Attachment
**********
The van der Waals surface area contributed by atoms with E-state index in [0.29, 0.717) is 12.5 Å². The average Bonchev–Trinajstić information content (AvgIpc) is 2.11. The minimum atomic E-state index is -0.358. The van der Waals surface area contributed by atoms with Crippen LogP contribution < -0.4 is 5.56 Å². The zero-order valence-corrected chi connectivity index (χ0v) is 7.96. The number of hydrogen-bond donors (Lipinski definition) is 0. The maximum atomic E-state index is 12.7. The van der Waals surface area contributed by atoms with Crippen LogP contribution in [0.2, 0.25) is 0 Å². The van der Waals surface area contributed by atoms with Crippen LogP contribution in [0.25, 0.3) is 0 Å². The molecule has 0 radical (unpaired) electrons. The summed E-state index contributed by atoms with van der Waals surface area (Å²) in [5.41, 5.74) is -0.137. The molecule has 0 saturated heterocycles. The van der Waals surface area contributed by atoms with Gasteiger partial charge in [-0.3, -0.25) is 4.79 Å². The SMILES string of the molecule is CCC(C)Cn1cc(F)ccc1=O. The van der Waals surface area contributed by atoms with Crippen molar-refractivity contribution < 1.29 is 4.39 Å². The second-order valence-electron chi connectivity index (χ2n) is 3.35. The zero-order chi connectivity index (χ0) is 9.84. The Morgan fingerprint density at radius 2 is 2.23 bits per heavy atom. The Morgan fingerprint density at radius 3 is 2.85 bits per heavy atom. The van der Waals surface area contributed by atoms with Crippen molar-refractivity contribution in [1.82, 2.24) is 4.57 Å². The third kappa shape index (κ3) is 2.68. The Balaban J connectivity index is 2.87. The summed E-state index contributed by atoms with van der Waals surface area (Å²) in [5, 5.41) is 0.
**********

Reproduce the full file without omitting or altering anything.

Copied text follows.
The van der Waals surface area contributed by atoms with E-state index in [0.29, 0.717) is 12.5 Å². The average Bonchev–Trinajstić information content (AvgIpc) is 2.11. The minimum atomic E-state index is -0.358. The van der Waals surface area contributed by atoms with Crippen LogP contribution < -0.4 is 5.56 Å². The zero-order valence-corrected chi connectivity index (χ0v) is 7.96. The number of hydrogen-bond donors (Lipinski definition) is 0. The maximum atomic E-state index is 12.7. The van der Waals surface area contributed by atoms with Crippen LogP contribution in [0.2, 0.25) is 0 Å². The van der Waals surface area contributed by atoms with Crippen LogP contribution in [0.25, 0.3) is 0 Å². The molecule has 0 radical (unpaired) electrons. The summed E-state index contributed by atoms with van der Waals surface area (Å²) in [5.41, 5.74) is -0.137. The molecule has 0 saturated heterocycles. The van der Waals surface area contributed by atoms with Gasteiger partial charge in [-0.3, -0.25) is 4.79 Å². The SMILES string of the molecule is CCC(C)Cn1cc(F)ccc1=O. The van der Waals surface area contributed by atoms with Crippen molar-refractivity contribution < 1.29 is 4.39 Å². The second-order valence-electron chi connectivity index (χ2n) is 3.35. The zero-order chi connectivity index (χ0) is 9.84. The Morgan fingerprint density at radius 2 is 2.23 bits per heavy atom. The Morgan fingerprint density at radius 3 is 2.85 bits per heavy atom. The van der Waals surface area contributed by atoms with Crippen molar-refractivity contribution in [1.82, 2.24) is 4.57 Å². The third kappa shape index (κ3) is 2.68. The Balaban J connectivity index is 2.87. The summed E-state index contributed by atoms with van der Waals surface area (Å²) in [5, 5.41) is 0.